Matthias Clasen — GTK+ Developer and Fedora contributor — talked this morning at Flock 2014 asking the question: Where’s Wayland?
He actually answered the question in the first minute of his talk — Wayland is about 25KM west of Boston. It turns out that the new X server replacement for Fedora is named after the small town Wayland in Massachusetts, USA.
Matthias goes on to point out that Wayland is actually not that hard to find in Fedora either — while it won’t be the default display server in Fedora 21, it is already including in the upcoming release for users to try out and test. To try out Wayland for yourself, just install the gnome-session-wayland-session package from the repositories, then select the GNOME on Wayland option from the session chooser when logging into your profile.
Matthias also stated in the talk that the goal for Wayland support in Fedora 21 is to be “day to day usable”, and the ultimate goal for Wayland support in general will be that the end user won’t notice the difference between running Wayland or X Windows. He did note that while the GTK backend on Wayland is pretty solid and mature, there are some gaps, notably the lack of support for drag and drop capabilities, and configuring input devices (although input devices themselves do work). Also, Wacom drawing tablets are not supported at this stage, but this is being actively worked on and should be supported soon after the release of Fedora 21.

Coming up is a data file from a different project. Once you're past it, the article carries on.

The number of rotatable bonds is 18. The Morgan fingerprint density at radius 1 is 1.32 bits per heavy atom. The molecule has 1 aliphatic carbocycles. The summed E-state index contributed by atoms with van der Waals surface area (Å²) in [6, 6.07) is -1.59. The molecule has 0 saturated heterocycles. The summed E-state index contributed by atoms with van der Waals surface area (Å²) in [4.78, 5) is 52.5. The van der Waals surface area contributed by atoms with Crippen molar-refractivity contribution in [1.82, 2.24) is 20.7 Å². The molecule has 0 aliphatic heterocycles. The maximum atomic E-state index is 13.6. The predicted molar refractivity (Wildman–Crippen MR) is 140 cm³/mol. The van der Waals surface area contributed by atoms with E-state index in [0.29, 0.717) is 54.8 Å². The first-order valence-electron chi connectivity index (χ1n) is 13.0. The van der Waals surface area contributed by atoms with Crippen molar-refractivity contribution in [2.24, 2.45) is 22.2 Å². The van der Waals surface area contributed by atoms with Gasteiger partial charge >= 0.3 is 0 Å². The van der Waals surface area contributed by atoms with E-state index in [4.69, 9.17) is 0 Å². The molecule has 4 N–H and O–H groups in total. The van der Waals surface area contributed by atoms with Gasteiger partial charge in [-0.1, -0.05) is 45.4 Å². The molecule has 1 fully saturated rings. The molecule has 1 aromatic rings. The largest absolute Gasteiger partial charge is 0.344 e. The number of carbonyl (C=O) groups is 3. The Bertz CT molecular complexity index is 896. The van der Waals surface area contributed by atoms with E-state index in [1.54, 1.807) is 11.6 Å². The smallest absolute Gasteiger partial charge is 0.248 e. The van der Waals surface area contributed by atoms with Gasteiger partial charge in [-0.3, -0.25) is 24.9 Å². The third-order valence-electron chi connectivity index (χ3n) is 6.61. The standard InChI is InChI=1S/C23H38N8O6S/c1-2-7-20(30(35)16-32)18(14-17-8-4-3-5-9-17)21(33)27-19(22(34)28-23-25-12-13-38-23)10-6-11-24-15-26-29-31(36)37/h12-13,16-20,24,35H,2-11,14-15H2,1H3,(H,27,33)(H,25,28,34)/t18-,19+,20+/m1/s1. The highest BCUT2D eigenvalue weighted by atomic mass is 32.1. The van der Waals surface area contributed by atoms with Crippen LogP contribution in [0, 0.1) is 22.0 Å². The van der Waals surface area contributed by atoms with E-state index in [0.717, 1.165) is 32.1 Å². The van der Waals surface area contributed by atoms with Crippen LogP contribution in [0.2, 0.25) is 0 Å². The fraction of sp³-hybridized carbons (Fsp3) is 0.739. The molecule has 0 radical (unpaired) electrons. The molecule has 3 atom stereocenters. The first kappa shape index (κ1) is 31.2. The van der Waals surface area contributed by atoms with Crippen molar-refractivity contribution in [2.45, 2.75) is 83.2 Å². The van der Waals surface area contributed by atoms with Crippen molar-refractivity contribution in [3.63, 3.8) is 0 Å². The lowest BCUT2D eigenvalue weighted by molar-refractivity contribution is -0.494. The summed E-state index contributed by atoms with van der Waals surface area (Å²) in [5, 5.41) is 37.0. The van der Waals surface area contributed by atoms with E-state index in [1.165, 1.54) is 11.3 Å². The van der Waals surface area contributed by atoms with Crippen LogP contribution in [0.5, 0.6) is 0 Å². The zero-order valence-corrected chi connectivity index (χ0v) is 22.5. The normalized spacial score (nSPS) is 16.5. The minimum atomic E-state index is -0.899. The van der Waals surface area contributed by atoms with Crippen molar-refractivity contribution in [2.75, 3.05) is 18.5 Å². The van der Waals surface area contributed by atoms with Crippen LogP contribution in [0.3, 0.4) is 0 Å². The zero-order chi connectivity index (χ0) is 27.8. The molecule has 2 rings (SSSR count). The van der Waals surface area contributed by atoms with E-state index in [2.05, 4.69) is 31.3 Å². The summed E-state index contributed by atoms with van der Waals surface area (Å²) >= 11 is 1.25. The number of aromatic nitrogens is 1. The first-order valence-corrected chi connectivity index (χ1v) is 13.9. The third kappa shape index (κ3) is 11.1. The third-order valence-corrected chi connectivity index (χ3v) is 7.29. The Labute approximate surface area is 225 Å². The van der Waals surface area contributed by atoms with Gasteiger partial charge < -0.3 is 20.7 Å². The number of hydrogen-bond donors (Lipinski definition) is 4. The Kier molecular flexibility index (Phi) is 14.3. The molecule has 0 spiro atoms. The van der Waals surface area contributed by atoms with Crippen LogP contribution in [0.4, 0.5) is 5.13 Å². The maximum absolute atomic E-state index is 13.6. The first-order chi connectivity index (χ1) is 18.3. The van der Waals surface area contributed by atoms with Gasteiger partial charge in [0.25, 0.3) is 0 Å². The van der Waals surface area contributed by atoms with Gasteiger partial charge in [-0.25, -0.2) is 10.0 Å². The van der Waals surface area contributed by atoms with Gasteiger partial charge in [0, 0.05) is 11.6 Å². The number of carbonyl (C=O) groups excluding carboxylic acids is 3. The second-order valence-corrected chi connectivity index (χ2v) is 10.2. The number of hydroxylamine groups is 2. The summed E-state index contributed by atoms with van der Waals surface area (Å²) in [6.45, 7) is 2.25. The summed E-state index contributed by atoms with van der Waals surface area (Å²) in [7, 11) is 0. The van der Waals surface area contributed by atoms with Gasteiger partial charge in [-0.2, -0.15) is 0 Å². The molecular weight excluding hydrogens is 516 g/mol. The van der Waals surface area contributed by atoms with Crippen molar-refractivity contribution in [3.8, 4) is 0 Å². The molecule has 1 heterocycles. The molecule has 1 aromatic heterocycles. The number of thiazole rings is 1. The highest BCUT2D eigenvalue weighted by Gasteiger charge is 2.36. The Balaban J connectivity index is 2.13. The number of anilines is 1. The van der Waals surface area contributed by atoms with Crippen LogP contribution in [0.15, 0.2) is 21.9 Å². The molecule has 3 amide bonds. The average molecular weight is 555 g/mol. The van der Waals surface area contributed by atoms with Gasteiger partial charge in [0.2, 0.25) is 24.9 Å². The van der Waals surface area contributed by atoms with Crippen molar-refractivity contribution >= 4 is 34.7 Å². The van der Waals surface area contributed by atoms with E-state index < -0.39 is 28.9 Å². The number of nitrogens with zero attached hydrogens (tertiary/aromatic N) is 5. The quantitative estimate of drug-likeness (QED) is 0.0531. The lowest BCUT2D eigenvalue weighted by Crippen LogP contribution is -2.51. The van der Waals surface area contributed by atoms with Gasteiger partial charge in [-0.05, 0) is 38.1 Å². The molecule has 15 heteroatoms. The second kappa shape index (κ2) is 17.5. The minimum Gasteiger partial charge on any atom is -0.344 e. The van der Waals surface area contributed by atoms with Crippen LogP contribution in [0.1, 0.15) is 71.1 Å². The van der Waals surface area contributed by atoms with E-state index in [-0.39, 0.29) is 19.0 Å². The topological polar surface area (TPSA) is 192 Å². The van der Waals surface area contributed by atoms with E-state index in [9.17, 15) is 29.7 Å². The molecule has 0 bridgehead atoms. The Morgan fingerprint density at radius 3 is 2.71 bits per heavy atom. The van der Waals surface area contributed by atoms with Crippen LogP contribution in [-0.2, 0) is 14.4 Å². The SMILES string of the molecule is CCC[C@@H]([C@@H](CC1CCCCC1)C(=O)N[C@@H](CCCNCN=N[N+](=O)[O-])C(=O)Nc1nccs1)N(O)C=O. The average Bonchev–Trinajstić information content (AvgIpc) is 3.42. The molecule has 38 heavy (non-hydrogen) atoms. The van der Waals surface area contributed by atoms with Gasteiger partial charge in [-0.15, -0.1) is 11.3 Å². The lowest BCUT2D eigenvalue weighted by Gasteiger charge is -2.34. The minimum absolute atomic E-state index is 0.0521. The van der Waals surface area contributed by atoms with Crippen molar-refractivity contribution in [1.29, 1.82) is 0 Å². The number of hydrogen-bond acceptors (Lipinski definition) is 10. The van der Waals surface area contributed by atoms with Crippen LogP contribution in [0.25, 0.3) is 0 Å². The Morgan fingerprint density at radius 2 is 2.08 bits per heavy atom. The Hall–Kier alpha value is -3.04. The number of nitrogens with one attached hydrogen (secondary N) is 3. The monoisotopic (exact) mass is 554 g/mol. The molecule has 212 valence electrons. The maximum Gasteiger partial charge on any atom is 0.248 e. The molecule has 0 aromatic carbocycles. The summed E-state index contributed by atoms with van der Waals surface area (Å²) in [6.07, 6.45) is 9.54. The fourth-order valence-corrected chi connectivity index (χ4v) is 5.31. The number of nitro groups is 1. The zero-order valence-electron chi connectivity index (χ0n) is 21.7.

The talk also covered in his talk a brief history of Wayland, covering some of the previous projects that attempted to replace X, including fresco, GGI, DirectF8. Work on Wayland actaully began back in 2008 shortly after Kernel Mode Setting (KMS) was integrated in the Linux kernel, and work on the GTK+ backend began in 2010, and version 1.0 of Wayland was released in 2012. Development work on the GNOME support for Wayland began in 2013, and experimental support was released with GNOME 3.10 (Fedora 20), and the GNOME 3.12 release saw more complete support for Wayland on GNOME.
Matthais’ talk also covered a definition of what Wayland actually is (it’s a protocol), and an overview of how it is implemented in the stack, and the design principles behind Wayland such as “every frame is perfect”, “client side everything”, and “compositing at the core”.
Check out the entire video of the talk in full to get all the information about Wayland and Fedora.